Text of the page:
Back in 1980s, in Kerala, there were protests from trade unions, mostly left-backed ones, against computerisation. Trade unions then said computerising their offices would mean less requirement of human intervention and, thus, less number of jobs.
The line of their argument was computers are ‘capitalist evil’ that will steal jobs from the laborers overnight. Those protests during mid-80s went on for some time and, arguably, delayed the modernisation process of offices and industries in the state but later the change came.
Gradual computerisation happened in Kerala and life adapted to the change. People learned how to improve their skills to accommodate themselves in the computerised world. Had Kerala listened to the trade unionists and continued with the paper ledgers, the God’s Own Country would have got stuck in 1980s while rest of India advanced to embrace the opportunities of the modern world.
The point of revisiting the 1980s' agitation is in the context of Union road transport and highways minister Nitin Gadkari's statement that the Narendra Modi government will not allow driver-less cars in India.
"We will not allow driver-less cars in India. India suffers a huge shortage of 22 lakh drivers...Cab aggregators take advantage of these. We are not going to promote any technology or policy that will render people jobless," Gadkari said.
According to the minister, to meet the demand of 22 lakh commercial drivers in India at present, the government has planned to open 100 driver training institutes across the country. “Five lakh people will get jobs over the next five years,” Gadkari said. Gadkari’s intention is good — to save jobs — and it goes without saying that much of the crowded, potholed Indian roads are ill-prepared to accommodate driverless cars. It will certainly take years of preparation before India could implement something like this on Indian roads.
But, the problem with Gadkari’s statement is when he says “we are not going to promote any technology or policy that will render people jobless", this is an fundamentally flawed logic.
Gadkari’s grudge against the new technology as an impediment for job creation reminds one of the 1980s anti-computer protests. Adapting to new technology is inevitable for India, for that matter any developing country, in the modern world. It will be a cardinal mistake if the nation holds back new technology just for the sake of saving jobs. This will not only slowdown an efficient economic growth but will put India on a backfoot as it tries to achieve the position of world’s manufacturing hub. Instead, the right approach will be to invest in skill-development and make people useful for new types of vocation.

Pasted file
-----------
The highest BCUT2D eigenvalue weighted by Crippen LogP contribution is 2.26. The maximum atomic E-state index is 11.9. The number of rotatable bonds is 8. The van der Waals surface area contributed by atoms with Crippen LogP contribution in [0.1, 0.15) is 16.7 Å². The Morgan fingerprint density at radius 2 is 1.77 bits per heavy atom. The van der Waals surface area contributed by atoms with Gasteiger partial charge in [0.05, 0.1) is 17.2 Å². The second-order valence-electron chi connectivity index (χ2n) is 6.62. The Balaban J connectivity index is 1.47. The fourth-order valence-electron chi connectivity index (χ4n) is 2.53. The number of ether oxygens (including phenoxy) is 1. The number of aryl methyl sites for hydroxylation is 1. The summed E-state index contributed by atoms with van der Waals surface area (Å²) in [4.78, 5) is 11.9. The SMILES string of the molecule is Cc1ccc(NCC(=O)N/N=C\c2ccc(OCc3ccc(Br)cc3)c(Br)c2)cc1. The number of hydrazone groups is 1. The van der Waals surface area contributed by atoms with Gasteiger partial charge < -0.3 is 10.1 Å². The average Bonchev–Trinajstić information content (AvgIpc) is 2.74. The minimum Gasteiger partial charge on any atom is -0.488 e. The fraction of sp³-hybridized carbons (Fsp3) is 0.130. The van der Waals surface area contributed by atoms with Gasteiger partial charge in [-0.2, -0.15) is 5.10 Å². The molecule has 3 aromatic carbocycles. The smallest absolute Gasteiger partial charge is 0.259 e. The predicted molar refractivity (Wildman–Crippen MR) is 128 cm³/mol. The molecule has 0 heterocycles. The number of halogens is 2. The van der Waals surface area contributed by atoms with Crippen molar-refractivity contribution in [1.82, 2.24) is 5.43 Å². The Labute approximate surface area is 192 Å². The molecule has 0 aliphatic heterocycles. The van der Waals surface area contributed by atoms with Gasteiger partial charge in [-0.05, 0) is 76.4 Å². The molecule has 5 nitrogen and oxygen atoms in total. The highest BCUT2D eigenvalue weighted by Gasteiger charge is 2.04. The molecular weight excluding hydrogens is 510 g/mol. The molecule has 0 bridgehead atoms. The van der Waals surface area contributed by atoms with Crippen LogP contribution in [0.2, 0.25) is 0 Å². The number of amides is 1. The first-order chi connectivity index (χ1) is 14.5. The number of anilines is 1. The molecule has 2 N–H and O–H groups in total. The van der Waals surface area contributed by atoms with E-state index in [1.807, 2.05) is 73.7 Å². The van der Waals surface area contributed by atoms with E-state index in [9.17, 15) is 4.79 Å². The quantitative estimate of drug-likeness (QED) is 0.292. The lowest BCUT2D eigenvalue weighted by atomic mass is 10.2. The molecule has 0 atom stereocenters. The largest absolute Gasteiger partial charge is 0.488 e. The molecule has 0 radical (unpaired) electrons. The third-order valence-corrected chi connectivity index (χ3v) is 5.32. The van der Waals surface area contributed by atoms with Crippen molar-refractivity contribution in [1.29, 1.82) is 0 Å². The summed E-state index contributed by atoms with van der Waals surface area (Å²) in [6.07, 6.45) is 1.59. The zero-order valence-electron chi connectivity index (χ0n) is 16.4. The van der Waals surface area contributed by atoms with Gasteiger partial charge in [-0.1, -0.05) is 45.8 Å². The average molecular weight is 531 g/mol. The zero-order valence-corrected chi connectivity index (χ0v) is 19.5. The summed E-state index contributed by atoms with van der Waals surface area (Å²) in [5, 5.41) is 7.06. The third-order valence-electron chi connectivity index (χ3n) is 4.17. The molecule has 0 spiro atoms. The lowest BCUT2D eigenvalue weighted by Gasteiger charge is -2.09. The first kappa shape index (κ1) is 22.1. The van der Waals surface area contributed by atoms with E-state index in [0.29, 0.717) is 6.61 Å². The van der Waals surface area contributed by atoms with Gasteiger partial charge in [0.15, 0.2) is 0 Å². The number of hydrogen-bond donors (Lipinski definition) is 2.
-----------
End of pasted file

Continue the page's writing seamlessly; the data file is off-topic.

Even in this particular case, what is interesting is that Gadkari’s statement against driver-less cars goes against a major provision of the proposed Motor Vehicles (Amendment) Bill, 2017, pending in Rajya Sabha (read an HT report here), which talks about testing such a new technology. “In order to promote innovation and research and development in the fields of vehicular engineering, mechanically propelled vehicles and transportation in general, the central government may exempt certain types of mechanically propelled vehicles from the application of the provisions of this Act,” reads a clause in the Bill.
Moreover, it also goes against Prime Minister Narendra Modi’s aggressive drive to introduce various facets of technology as a key driver for growth. Had India showed aversion to technology seeing it as an impediment to jobs, computerisation would have never happened in the country, industrialisation wouldn't have taken place ever and Indian factories would have still languished in terms of efficiency with human-machine system in front of a world that is advancing at a maddening pace.
Indian banks would have still operated with paper-ledgers and challan. Construction activities would not have grown at a rapid pace, as the country would have still primarily depended on human force on sites. Utility bill payments would have still been a nightmare as we wouldn’t be paying online or through mobile but would have still dependent on the clerk at the office counter. Technology has come in all these areas and made our life easier, of course in effect cutting down the number of jobs. But, those people have adapted to new skills and jobs.
Indeed, rising unemployment is a reason for worry, particularly in the unorganised sector. There needs to be a well thought out long-term plan, at least for the next few decades on how to enhance skill-development and shape the education system to produce millions of workforce who will enter India’s job market every year. But, holding technology as a villain for unemployment, as a state policy, is nothing short of a disaster.
Published Date: Jul 25, 2017 11:08 am | Updated Date: Jul 25, 2017 11:08 am